The Mr. Heater Portable 35K Forced Air Propane heater offers efficient temporary heat for construction sites, agricultural buildings, industrial workspaces, remodeling jobs and more. Features a high-output fan to maximize air circulation, 10-ft. hose and regulator (tank sold separately). High-temperature limit switch/flame safety. Compact and lightweight with attached carrying handle. CSA certified.
The MH125FAV is the least powerful of Mr. Heater’s line of propane forced-air heaters for smaller jobs (see the MH55FAV and the MH85FAV). The heater gives you 35,000 Btu–enough to heat 800 square feet. Though the larger models give you more Btus, each heater in the line shares the same basic features, including an automatic shutoff with loss of flame or power supply and a high-output fan that circulates heat quickly. Hooking the heater up to the 20-pound propane cylinder (not included) is easy, and the 10-foot hose and regulator are included. CSA certified. One-year limited warranty.–Josh Dettweiler
What’s in the Box
Heater (heater body kit, control box assembly, valve with thermocouple, wire assembly, electrode, high limit switch [240 degrees F], thermocouple, motor 0.74 A, grille assembly, fan blade, 6.75 x .75 pitch, power, cord assembly, strain relief bushing, piezo ignitor, clip handle, handle), 10-foot hose, regulator, operating instructions and owner’s manual
Five Tips for Buying a Heater
Choosing a space heater is a matter of sifting through a bewildering array of types, power ratings, and fuel sources. Let’s break it down a little to make the process easier.
What are the different types of space heaters?
- Radiant heaters emit infrared radiation that directly warms the objects in front of the heaters (rather than the surrounding air). If you only need heat by a desk or in a small section of a room, a radiant heater is quiet and will use very little power.
- Forced-air heaters use a fan to blow air that has been warmed by metal or ceramic heating elements. A forced-air heater is appropriate for quickly heating up a small- to medium-sized room, but can be noisy.
- Convection heaters draw cold air from the floor; the air is warmed by heating coils and emitted from the top of the heater. A convection heater is appropriate for quickly heating up a small- to medium-sized room, but also can be noisy.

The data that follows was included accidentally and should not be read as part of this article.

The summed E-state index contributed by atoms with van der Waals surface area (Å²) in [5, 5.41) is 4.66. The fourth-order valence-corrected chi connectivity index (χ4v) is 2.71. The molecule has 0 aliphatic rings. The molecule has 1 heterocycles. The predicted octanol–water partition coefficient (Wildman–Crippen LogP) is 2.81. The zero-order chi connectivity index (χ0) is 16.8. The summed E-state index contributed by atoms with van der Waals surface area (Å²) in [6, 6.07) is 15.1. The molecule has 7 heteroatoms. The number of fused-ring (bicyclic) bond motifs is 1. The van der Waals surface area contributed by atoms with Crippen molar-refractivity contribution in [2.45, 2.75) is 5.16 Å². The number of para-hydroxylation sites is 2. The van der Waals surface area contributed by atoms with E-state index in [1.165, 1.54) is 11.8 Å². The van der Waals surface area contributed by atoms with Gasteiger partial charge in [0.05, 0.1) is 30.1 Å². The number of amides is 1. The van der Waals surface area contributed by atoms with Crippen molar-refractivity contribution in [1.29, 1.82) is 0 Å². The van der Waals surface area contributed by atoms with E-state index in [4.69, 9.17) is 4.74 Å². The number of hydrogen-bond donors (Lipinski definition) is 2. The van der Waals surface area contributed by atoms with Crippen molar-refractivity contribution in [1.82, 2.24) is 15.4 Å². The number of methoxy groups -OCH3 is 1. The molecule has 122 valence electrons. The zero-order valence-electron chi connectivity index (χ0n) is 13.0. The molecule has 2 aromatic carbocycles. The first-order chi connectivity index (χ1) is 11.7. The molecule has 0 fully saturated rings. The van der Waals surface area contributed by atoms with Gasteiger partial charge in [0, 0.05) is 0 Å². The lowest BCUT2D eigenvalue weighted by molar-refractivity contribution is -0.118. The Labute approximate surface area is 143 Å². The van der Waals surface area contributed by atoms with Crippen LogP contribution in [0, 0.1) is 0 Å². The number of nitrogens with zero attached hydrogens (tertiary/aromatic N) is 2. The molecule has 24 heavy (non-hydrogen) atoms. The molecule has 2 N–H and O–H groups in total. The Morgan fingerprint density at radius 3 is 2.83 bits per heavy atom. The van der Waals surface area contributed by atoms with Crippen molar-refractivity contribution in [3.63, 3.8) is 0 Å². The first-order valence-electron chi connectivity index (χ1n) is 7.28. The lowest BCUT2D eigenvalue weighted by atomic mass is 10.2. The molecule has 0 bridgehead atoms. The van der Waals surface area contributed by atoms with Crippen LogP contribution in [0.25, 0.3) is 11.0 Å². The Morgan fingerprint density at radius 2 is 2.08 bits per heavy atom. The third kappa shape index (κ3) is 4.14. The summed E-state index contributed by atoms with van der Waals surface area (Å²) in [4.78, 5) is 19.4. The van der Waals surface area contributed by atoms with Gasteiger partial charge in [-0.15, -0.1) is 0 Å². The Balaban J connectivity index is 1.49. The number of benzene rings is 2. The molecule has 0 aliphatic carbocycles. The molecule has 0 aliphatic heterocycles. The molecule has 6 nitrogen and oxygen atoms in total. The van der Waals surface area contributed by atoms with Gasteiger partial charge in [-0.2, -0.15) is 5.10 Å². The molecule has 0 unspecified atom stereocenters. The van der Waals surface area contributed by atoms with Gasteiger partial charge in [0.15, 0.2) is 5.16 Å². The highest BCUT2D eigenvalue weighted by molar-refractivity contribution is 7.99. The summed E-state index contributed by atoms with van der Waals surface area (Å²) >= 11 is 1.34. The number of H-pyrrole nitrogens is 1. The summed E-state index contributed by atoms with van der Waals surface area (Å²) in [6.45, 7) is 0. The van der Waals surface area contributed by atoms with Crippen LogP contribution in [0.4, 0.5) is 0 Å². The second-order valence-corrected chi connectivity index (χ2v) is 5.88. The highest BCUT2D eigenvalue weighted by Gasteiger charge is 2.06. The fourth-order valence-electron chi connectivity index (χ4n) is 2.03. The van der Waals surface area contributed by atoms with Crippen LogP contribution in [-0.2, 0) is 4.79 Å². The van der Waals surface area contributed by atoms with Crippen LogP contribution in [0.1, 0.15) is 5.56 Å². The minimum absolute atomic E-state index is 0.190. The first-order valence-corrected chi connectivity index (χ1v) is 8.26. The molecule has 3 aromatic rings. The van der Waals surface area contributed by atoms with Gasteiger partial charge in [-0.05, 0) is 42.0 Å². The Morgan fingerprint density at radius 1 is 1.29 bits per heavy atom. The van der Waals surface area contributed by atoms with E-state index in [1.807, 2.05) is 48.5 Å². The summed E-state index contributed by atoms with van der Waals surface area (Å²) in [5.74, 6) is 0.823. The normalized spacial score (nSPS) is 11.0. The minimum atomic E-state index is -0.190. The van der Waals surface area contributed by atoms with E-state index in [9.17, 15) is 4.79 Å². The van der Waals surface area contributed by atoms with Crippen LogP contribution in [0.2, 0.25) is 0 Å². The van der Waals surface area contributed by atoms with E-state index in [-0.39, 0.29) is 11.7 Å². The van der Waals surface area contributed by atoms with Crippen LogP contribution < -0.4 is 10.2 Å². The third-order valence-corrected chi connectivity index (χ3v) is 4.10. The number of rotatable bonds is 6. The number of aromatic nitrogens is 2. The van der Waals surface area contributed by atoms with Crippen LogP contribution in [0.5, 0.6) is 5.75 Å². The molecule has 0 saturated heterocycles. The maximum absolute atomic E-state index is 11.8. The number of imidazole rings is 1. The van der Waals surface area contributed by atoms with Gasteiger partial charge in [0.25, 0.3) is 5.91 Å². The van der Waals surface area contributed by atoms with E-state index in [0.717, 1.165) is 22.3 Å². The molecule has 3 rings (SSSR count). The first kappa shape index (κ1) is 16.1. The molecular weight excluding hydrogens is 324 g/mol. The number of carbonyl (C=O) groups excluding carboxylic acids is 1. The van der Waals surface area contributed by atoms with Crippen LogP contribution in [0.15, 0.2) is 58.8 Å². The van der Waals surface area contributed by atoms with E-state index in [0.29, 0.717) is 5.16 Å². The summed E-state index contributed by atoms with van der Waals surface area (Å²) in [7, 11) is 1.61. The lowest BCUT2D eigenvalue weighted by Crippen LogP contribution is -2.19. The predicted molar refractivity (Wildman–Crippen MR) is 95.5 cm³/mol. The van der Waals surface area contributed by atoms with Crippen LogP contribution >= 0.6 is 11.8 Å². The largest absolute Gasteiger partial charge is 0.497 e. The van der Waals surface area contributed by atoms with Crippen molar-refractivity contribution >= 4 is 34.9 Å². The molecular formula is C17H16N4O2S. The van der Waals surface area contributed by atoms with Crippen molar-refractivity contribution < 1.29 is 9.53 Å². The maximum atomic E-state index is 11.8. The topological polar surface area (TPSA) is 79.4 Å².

- Radiators work by heating oil enclosed in a reservoir, gradually heating the surrounding air. If heating speed isn’t an issue, you might want to opt for a radiator. These are extremely quiet and effective–perfect for bedrooms.
Should I buy an electric or a combustion model?
If you want a heater that will be available in emergencies, or that can heat areas larger than a single room, choose a “combustion” model–one that is powered by a gas or fuel like propane, kerosene, natural gas, or diesel. Which fuel type you choose depends largely on convenience and local availability. For example, diesel would be appropriate for a heater you take with you on long car trips.
How powerful a heater do I need?
Heaters are rated by BTU, which stands for British Thermal Unit (the amount of heat needed to heat one pound of water by 1 degree F). To find out how many BTU you need:
- Calculate the volume of the space to be heated by multiplying square footage by height.
- Multiply that number by 4 if your insulation is poor, 3 if it’s average, or 2 if it’s good.
The resulting number is a ballpark figure for how many BTU you’ll need.
Do space heaters cost a lot to operate?
As a general rule, electric space heaters are more expensive to use than combustion models. To ensure energy efficiency, a thermostat is a must-have feature for any heater. For radiant heaters, models with a 360 degree heating surface can heat larger spaces. If you need a forced-air heater, models with ceramic elements tend to be more efficient.
Are space heaters a fire hazard?
Space heaters are implicated in about 25,000 residential fires every year. To ensure proper safety, always follow the manufacturer’s usage instructions and fill out the warranty card to receive informational updates from the manufacturer. Also, look for extra safety features such as an automatic shutoff switch that can shut down the unit if, for example, it gets upended. In addition, choose a model where the heating element is adequately enclosed within the unit.
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35,000 Btu forced-air propane heater
Ideal for smaller industrial/commercial workspaces; heats up to 800 square feet
Runs up to 12 hours
Requires 20-pound propane tank (not included); 10-foot hose and regulator included
Adequate combustion and ventilation air must be provided; 1-year limited warranty